Huddleston's first target (327-228) is the argument from disagreement among philosophers developed in my OSM paper.   The argument in brief:  the best explanation for why moral philosophers do not agree on foundational moral questions includes the fact that there is no cognizable truth about fundamental moral questions.   Huddleston notes that I treat as central a Nachlass passage (WP 428), though he is silent on the other passages in the published corpus I also point to.  (He also notes, as I do, that the passage, WP 428, is about morality not values, but that's precisely why I treat it as suggesting an argument for moral anti-realism only.)  He is also silent on how best to reconstruct the argument in the Nachlass passage, claiming instead that "there is strong evidence that Nietzsche definitively rejects a (similar, though not identical) argument from disagreement" in his published work (329).  Huddleston writes:
In Book V of The Gay Science, Nietzsche derides as "childish" the argument made by those who "see the truth that among different nations moral valuations are necessarily different and then infer from this that no morality is at all binding [einen Schluss auf Unverbindlickheit aller Moral machen] (GS 345) 
This is certainly a significant passage to consider in this context, though its meaning is a bit more complex than this gloss suggests.  First, note that the argument criticized in GS 345 is different than the argument at stake in WP 428 as I reconstruct it:  for GS 345 involves appeal to differences in ordinary moral opinions "among different nations," while the whole interest of the WP 428 argument is that it depends on "expert" disagreement, that is, foundational disagreement about morality among major philosophers across the ages.  Someone who thought the WP 428 abductive argument for moral skepticism was correct could agree that moral differences "among different nations" is poor evidence for moral skepticism.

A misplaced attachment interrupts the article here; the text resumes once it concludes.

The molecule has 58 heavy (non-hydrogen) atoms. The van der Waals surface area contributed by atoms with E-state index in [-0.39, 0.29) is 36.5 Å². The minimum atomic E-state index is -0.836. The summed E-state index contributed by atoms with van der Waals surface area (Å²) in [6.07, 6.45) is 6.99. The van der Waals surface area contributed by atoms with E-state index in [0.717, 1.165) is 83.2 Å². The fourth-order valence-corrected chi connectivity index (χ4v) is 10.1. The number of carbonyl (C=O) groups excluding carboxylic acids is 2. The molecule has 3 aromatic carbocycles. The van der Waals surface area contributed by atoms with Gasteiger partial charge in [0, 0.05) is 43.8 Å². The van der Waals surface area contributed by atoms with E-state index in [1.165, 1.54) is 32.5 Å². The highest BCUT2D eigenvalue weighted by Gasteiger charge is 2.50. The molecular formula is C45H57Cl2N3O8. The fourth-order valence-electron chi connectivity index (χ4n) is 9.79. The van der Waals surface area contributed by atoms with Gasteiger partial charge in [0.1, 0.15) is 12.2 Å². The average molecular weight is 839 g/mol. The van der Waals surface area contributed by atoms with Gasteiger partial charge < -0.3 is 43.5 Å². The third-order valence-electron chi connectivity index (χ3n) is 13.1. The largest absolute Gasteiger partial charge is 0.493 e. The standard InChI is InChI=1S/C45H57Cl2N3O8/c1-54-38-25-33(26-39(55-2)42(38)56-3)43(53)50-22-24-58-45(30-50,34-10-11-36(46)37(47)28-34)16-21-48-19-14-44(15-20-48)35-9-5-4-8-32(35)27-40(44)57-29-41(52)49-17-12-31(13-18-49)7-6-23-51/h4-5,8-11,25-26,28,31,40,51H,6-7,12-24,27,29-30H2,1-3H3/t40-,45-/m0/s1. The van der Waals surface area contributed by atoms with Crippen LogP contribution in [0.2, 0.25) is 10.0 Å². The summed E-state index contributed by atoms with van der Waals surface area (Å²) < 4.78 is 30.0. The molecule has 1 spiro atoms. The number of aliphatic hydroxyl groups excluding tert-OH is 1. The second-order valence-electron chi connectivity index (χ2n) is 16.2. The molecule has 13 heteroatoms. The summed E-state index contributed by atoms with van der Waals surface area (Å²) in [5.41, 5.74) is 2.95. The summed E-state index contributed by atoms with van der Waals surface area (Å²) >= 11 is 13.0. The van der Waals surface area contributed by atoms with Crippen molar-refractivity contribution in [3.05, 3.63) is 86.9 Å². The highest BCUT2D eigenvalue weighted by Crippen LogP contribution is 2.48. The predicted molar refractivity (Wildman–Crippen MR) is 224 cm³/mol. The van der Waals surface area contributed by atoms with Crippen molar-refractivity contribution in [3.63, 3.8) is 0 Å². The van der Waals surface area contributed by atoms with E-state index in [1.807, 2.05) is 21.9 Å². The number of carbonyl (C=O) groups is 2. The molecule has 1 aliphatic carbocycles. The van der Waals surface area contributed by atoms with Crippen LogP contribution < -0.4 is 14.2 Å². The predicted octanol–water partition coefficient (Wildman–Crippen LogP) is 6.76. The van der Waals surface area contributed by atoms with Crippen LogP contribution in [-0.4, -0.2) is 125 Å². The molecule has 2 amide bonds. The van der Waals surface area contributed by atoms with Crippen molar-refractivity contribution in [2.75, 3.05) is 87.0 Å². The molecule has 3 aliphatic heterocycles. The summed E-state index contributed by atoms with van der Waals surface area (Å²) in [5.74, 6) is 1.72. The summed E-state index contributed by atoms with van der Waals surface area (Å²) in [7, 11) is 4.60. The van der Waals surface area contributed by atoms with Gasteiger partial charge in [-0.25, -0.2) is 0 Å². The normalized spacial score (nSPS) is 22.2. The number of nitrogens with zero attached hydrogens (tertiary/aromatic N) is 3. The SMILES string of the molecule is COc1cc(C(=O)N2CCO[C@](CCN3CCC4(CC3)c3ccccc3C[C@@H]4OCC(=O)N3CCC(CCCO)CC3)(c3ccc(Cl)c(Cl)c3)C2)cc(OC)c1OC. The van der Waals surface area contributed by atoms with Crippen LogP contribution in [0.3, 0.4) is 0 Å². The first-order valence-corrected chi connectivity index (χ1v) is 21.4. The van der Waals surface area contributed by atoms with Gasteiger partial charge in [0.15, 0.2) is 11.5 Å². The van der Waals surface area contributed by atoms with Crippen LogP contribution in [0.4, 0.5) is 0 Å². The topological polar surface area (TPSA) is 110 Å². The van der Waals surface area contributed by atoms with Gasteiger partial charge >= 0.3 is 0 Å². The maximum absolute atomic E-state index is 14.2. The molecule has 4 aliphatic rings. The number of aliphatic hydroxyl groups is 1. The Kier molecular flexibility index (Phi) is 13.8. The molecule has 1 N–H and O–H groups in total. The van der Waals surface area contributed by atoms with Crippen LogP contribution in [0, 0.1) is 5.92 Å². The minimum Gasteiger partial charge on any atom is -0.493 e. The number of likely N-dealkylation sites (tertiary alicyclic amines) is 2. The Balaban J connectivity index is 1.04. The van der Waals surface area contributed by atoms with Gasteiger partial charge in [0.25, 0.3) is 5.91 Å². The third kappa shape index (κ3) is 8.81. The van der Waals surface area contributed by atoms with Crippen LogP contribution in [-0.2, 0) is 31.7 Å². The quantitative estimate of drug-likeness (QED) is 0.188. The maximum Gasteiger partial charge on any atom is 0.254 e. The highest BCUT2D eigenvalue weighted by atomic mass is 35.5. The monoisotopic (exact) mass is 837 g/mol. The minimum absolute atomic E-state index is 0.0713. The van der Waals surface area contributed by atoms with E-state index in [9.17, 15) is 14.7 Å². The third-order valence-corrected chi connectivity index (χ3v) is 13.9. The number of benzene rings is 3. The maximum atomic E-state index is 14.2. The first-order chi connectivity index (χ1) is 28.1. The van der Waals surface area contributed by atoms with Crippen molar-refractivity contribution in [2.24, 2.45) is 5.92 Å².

Second, and more importantly, the context of this passage suggests that its subject is not the subject of WP 428, namely, whether it is a "swindle to talk of 'truth'" when it comes to morality.  The topic of GS 345, by contrast, is about the failure of most thinkers to really consider the problem of the value of morality.  Nietzsche gives several examples of the failure to engage with this problem.  One is to draw inferences about whether a morality is or is not "binding" from the fact that there is "some consensus of the nations, at least of tame nations, concerning certain principles of morals" (which is taken as evidence that "these principles must be unconditionally binding also for you and me") or the converse inference, already quoted.  But a more "refined" mistake is to commit the genetic fallacy, to fail to realize that, "Even if a morality has grown out of an error, the realization of this fact would not as much as touch the problem of its value" (GS 345).   I take it, then, that whether or not a morality ought to be treated as binding is the same as the "problem of its value," not the problem of its truth.  It's clearly compatible with my reconstruction of the WP 428 argument that anti-realism about moral value has no bearing on the question which moralities are valuable.  Only on the unNietzschean assumption that a true morality is necessarily valuable (N's whole corpus repeatedly raises the question of the value of truth, of course), or the question-begging assumption that a morality N. judges to be valuable is therefore true, would we be able to assimilate the concern of GS 345 to that of WP 428 and the skeptical argument from disagreement I defend in the OSM paper.

Huddleston briefly considers a different argument:  namely, "N's frequent assimilation of value judgments to matters of taste" (329).  He does not adduce any textual evidence that N. thinks judgments of taste can be objectively true or false, noting only that "it is far from obvious that someone as elitist and snobbish as N. would think that there are no standards of correctness in matters of taste" (329).  One can agree it is not "obvious"--no one said it was, but the language about judgments of "taste" does occur within a rich web of anti-realist passages that invite the skeptical reading of "taste"--but Huddleston muddies the issue by asserting that the skeptical reading has to claim "that there is no genuine privilege that one person's taste can have over another's" (329).  If "genuine privilege" is interpreted to mean an epistemic privilege of the kind involved in Huddleston's "genuine values," then, yes, the skeptical reading does deny that.  But there are other kinds of privileges tastes can enjoy, such as being marks of nobility, being conducive to the flourishing of genius, and so on, that are compatible with the skeptical position.  (I also discuss some of N's "elitist and snobbish" rhetoric and how to interpret it in NOM, 125-126.)